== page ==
In his defense appellant did not dispute two elements of the offense, (1) that the automobile had been stolen and (2) that it had been transported by appellant from Ohio to Missouri. Indeed appellant's counsel stated during the course of the trial that element (1) was not denied. And appellant, who testified, admitted driving the automobile from Ohio to Caruthersville, Missouri. He denied, however, guilty knowledge, claiming that he had purchased the Chevrolet on March 11, 1968, from one Jim Robinson, an old prison acquaintance, in a saloon in Akron, Ohio. He testified that he paid $250 for the automobile, money assertedly won by gambling, received a copy of the title, and was assured by Robinson that the original title would be forwarded to him as soon as the finance company, who held the original, had been paid the amount due on a loan.
Notwithstanding appellant's failure to challenge the arrest, or the admissibility of any evidence offered against him at any stage of the proceedings in the district court, he would nevertheless at this late hour have us consider the merits of this issue. He, of necessity, seeks to invoke Rule 52(b), Fed. R. Crim. P., which permits the reviewing court to notice " [p]lain errors or defects affecting substantial rights" although they were not brought to the attention of the trial court.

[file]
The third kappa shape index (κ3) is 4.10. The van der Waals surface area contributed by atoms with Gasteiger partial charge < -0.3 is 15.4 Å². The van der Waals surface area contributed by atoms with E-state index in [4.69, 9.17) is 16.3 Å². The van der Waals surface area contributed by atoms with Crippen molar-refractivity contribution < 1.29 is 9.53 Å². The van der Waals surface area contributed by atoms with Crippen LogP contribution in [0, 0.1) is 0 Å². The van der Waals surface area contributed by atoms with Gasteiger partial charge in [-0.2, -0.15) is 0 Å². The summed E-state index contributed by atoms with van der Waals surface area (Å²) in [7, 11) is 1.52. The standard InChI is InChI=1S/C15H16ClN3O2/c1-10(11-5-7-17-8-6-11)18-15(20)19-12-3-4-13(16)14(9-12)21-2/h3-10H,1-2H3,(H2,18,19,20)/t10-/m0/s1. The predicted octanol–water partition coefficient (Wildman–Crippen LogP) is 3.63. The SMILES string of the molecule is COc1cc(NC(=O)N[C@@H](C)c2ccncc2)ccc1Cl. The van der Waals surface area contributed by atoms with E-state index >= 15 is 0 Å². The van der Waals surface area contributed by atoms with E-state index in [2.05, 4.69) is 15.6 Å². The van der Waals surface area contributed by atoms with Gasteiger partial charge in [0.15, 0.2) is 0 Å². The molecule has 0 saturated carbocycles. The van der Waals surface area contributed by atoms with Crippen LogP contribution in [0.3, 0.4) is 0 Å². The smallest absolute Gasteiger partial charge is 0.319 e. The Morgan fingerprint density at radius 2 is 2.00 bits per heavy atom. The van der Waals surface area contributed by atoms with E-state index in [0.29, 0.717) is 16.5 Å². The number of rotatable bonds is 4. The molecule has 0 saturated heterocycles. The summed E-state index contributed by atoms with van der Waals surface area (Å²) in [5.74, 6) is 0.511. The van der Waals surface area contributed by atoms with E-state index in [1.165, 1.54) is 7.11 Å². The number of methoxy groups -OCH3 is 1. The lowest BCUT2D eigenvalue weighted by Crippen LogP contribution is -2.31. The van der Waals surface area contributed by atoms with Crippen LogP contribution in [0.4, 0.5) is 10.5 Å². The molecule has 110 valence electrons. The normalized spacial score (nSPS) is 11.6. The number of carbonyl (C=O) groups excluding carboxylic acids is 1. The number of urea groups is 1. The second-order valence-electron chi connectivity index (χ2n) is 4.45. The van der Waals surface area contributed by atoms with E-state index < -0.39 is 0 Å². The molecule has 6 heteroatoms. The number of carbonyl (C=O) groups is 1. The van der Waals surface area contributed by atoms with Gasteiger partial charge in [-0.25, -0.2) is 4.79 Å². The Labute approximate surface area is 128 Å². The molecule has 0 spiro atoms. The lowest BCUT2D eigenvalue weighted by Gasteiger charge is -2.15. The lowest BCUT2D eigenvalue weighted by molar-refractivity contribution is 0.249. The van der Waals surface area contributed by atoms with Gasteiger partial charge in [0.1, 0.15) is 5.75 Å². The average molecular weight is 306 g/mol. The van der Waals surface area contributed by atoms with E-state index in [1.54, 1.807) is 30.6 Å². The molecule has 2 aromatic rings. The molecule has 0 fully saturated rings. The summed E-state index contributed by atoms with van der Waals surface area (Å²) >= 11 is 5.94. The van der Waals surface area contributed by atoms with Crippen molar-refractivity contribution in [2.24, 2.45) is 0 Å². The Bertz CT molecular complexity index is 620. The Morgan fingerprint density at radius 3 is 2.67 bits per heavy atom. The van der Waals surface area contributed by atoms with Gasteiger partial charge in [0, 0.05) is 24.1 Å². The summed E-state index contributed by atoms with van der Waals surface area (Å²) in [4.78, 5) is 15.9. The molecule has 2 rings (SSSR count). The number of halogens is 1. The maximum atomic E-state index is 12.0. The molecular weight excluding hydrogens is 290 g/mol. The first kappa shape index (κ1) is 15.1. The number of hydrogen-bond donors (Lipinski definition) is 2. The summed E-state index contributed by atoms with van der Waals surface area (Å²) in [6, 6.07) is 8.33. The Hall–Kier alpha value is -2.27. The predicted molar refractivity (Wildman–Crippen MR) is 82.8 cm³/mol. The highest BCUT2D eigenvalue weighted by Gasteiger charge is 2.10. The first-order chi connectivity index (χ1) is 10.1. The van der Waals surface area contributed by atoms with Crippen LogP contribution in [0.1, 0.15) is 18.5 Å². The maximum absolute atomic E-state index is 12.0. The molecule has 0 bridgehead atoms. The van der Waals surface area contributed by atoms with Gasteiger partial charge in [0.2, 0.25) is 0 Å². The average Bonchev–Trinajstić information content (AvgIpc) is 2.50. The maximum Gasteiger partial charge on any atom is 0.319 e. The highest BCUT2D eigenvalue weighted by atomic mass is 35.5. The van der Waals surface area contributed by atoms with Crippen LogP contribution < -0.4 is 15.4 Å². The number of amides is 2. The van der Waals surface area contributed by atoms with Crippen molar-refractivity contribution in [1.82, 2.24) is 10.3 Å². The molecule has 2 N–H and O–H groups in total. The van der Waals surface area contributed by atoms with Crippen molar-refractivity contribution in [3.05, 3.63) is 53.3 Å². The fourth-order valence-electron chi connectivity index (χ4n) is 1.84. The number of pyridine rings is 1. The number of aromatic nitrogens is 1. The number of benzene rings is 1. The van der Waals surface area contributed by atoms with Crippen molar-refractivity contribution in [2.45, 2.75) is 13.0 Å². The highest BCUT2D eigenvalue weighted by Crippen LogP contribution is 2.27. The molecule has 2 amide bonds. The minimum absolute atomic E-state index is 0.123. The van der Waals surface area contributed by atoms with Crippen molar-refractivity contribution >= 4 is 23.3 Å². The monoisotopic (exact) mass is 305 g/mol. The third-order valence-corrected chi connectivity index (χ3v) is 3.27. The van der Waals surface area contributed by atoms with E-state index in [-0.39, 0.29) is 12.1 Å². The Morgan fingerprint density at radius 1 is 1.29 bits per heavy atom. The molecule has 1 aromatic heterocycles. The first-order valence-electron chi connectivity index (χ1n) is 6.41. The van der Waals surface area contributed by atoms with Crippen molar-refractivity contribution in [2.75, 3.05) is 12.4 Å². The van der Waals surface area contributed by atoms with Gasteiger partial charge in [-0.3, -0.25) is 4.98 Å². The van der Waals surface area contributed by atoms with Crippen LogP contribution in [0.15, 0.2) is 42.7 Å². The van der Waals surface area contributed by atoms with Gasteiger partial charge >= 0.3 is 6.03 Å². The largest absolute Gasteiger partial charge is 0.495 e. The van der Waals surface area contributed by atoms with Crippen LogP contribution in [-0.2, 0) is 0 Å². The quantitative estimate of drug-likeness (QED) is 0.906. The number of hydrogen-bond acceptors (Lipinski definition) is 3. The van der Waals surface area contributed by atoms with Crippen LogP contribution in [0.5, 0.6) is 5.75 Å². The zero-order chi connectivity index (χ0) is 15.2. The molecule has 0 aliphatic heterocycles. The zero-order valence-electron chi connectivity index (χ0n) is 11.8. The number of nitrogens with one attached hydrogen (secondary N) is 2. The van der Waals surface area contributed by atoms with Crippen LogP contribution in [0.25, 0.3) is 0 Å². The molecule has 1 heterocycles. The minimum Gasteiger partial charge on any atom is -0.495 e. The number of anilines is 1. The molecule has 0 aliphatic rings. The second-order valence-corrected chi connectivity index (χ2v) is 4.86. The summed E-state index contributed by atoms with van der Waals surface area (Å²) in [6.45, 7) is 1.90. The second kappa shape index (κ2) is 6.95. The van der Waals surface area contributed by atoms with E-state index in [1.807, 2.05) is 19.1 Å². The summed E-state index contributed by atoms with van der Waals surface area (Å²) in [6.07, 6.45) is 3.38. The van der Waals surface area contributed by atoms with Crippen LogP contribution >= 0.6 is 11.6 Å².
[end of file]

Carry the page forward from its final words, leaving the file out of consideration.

To come within the "plain error" rule it is necessary for appellant to "demonstrate that the action of the trial court affected [his] `substantial rights' resulting in a miscarriage of justice." McNeely v. United States, 353 F.2d 913, 917 (8th Cir. 1965). In Gendron v. United States, 295 F.2d 897 (8th Cir. 1961), we refused to consider on appeal defendant's contention that his Fourth Amendment rights were violated where no motion to suppress or objection was made below. In so doing, Judge Van Oosterhout, now Chief Judge, cautioned against liberal invocation of the "plain error" rule:
"The plain error rule should be applied with caution and should be invoked only to avoid a clear miscarriage of justice. To exercise the right freely would undermine and impair the administration of justice and detract from the advantages derived from orderly rules of procedure." Id. at 902.
In light of these teachings we do not believe appellant has demonstrated the propriety of applying the plain error rule. Rather, we are of the view that this case falls within the rationale of the court in Gray v. United States, 114 U.S. App.D.C. 77, 311 F.2d 126 (1962), cert. denied, 374 U.S. 838, 83 S. Ct. 1886, 10 L. Ed. 2d 1057 (1963). In that Dyer Act case the defendant also failed to raise the illegality of his arrest at trial. In refusing to invoke the plain error rule the court stated: